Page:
07/01/1990 - 06/30/1991
- Jae Park
Volatile organic compound (VOC) contamination of soil is common in the United States. Once soil becomes contaminated, precipitation may infiltrate through the soil and carry contaminants downward into the groundwater. Understanding VOC leaching from soil is important because groundwater is the primary source of drinking water for about 50 percent of the United States and VOCs are known to negatively affect human health. Methods are needed to assess how VOCs leach from soil. In order to model mass transport of VOCs at sites where subsurface contamination is present, their desorption processes must be understood.
Quantification of desorption rates will allow use of the advection dispersion equation with a time varying influent boundary condition and other simple models. An empirical leach rate relation is developed based upon basic soil parameters. It can be used to evaluate VOCs leaching from a body of soil.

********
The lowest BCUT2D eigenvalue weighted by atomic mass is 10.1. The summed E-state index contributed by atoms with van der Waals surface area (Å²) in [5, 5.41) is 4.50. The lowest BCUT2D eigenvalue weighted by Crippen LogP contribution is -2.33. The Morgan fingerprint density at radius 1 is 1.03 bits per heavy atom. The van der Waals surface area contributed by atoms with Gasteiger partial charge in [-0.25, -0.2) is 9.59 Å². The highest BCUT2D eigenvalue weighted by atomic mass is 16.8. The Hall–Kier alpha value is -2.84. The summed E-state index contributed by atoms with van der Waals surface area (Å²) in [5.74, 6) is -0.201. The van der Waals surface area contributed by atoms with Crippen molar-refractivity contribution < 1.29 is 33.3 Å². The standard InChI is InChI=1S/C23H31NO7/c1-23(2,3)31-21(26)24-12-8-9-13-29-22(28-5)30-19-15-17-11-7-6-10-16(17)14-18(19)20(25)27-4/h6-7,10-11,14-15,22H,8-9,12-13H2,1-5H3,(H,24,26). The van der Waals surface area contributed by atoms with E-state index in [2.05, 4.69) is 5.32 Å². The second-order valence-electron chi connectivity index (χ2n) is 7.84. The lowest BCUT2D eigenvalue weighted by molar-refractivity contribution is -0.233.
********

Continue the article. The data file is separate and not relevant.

Constant head reservoirs were developed and used to conduct column desorption studies using four VOCs – toluene, methylene chloride, trichloroethylene, and m-xylene – and three soils – topsoil, sand, and clay. In addition, batch isotherm studies were performed on the same soils and chemicals. A gas chromatrograph was used to analyze samples.
An empirical leach rate constant relation was statistically developed from curve fits to the column data. The leach rate curve fits were not continuous functions and reached asymptotic concentrations about zero. Long term and short term leach rates had distinctively different rates. The difference in the long and short term leach rates and the lack of a single continuous function describing leach rates would suggest different rate limiting process control desorbtion over time.
The empirical leach rate relation will help consultants and regulators assess the impact of VOC contaminated soil on groundwater quality, and quantify potential human health risks.